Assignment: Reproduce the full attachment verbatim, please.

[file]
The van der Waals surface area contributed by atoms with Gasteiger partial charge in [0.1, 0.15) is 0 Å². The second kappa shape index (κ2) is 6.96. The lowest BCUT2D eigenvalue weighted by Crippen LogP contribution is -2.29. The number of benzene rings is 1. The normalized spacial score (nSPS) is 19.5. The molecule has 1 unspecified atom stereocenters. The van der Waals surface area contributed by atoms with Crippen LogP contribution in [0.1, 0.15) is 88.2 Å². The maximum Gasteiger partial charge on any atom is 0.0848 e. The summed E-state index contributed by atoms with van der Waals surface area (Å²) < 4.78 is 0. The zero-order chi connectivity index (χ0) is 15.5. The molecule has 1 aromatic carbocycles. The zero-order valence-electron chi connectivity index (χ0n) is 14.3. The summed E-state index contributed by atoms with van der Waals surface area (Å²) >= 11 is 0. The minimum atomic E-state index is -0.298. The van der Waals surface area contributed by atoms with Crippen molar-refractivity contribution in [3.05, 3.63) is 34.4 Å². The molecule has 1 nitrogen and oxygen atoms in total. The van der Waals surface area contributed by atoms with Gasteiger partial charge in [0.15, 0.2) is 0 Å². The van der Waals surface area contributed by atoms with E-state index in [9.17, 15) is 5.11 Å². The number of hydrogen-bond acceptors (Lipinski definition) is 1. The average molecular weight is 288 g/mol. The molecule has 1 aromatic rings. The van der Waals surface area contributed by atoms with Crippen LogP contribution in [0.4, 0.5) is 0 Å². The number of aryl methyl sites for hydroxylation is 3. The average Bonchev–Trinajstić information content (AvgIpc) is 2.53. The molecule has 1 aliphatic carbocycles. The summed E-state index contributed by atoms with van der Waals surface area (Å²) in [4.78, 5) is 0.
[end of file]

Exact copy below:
The van der Waals surface area contributed by atoms with Gasteiger partial charge in [0.1, 0.15) is 0 Å². The second kappa shape index (κ2) is 6.96. The lowest BCUT2D eigenvalue weighted by Crippen LogP contribution is -2.29. The number of benzene rings is 1. The normalized spacial score (nSPS) is 19.5. The molecule has 1 unspecified atom stereocenters. The van der Waals surface area contributed by atoms with Crippen LogP contribution in [0.1, 0.15) is 88.2 Å². The maximum Gasteiger partial charge on any atom is 0.0848 e. The summed E-state index contributed by atoms with van der Waals surface area (Å²) < 4.78 is 0. The zero-order chi connectivity index (χ0) is 15.5. The molecule has 1 aromatic carbocycles. The zero-order valence-electron chi connectivity index (χ0n) is 14.3. The summed E-state index contributed by atoms with van der Waals surface area (Å²) >= 11 is 0. The minimum atomic E-state index is -0.298. The van der Waals surface area contributed by atoms with Crippen molar-refractivity contribution in [3.05, 3.63) is 34.4 Å². The molecule has 1 nitrogen and oxygen atoms in total. The van der Waals surface area contributed by atoms with Gasteiger partial charge in [0.15, 0.2) is 0 Å². The van der Waals surface area contributed by atoms with E-state index in [9.17, 15) is 5.11 Å². The number of hydrogen-bond acceptors (Lipinski definition) is 1. The average molecular weight is 288 g/mol. The molecule has 1 aromatic rings. The van der Waals surface area contributed by atoms with Crippen LogP contribution in [0.4, 0.5) is 0 Å². The number of aryl methyl sites for hydroxylation is 3. The average Bonchev–Trinajstić information content (AvgIpc) is 2.53. The molecule has 1 aliphatic carbocycles. The summed E-state index contributed by atoms with van der Waals surface area (Å²) in [4.78, 5) is 0.